Evaluating Emission Reduction Due to a Proposed Light Rail Service: A Micro-Level Analysis
Carbon dioxide (CO2) alongside other gas emissions in the atmosphere cause a greenhouse effect, resulting in an increase of the average temperature of the planet. Transportation vehicles are among the main contributors of CO2 emission. Stationary vehicles with initiated motors produce more emissions than mobile ones. Intersections with traffic lights that force the vehicles to become stationary for a period of time produce more CO2 pollution than other parts of the road. This paper focuses on analyzing the CO2 produced by the traffic flow at Anzac Parade Road - Barker Street intersection in Sydney, Australia, before and after the implementation of Light rail transport (LRT). The data are gathered during the construction phase of the LRT by collecting the number of vehicles on each path of the intersection for 15 minutes during the evening rush hour of 1 week (6-7 pm, July 04-31, 2018) and then multiplied by 4 to calculate the flow of vehicles in 1 hour. For analyzing the data, the microscopic simulation software "VISSIM" has been used. Through the analysis, the traffic flow was processed in three stages: before and after implementation of light rail train, and one during the construction phase. Finally, the traffic results were input into another software called "EnViVer", to calculate the amount of CO2 during 1 h. The results showed that after the implementation of the light rail, CO2 will drop by a minimum of 13%. This finding provides an evidence that light rail is a sustainable mode of transport.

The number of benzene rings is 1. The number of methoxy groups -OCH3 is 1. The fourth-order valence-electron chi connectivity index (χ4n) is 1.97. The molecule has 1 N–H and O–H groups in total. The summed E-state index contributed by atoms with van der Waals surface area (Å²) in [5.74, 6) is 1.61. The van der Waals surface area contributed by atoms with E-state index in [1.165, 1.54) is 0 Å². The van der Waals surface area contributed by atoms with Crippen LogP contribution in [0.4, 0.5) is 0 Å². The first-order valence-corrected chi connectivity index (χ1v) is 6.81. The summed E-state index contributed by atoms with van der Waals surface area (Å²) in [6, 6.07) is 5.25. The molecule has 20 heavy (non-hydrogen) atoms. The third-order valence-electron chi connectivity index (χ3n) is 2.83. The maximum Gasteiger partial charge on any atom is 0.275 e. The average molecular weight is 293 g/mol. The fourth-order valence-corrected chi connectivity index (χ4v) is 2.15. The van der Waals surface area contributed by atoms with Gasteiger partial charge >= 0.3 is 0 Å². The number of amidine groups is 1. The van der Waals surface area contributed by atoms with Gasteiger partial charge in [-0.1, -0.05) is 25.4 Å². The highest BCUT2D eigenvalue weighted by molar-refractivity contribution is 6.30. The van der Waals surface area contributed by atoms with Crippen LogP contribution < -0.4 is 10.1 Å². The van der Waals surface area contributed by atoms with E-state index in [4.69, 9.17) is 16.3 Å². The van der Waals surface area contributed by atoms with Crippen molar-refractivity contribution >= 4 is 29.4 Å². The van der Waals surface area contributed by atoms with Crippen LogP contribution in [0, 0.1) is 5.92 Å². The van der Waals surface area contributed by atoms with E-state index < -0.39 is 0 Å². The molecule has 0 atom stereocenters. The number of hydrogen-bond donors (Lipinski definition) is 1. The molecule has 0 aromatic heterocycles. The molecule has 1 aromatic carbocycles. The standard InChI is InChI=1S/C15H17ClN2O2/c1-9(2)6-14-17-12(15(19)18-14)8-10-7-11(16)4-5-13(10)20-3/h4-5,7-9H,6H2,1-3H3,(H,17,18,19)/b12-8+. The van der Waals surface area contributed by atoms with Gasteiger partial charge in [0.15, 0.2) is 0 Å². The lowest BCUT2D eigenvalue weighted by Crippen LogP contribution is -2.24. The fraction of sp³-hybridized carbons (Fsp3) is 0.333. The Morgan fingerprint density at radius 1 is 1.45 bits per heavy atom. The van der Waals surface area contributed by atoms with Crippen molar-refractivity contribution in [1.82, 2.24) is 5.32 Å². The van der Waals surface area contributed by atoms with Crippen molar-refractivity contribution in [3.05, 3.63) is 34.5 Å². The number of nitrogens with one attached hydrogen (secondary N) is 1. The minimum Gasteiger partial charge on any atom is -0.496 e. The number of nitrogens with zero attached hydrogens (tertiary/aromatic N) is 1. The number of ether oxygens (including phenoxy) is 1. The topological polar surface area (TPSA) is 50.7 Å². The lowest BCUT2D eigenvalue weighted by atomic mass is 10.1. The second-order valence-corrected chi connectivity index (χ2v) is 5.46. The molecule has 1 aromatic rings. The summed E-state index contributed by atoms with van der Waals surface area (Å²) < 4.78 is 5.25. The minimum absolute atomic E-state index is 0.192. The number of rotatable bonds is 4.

Assessment of Exhaust Emissions and Fuel Consumption from Means of Transport in Agriculture
The paper discusses the problem of load transport using farm tractors and road tractor units. This type of carriage of goods is often done with farm vehicles. The tests were performed with the PEMS equipment (Portable Emission Measurement System) under actual traffic conditions. The vehicles carried a load of 20000 kg. This research method is one of the most desired because it provides reliable information on the actual vehicle emissions and fuel consumption (carbon balance method). For the tests, a route was selected that simulated a trip from a small town to a food-processing facility located in a city. The analysis of the obtained results gave a clear answer as to what vehicles need to be used for the carriage of this type of cargo in terms of exhaust emissions and fuel consumption.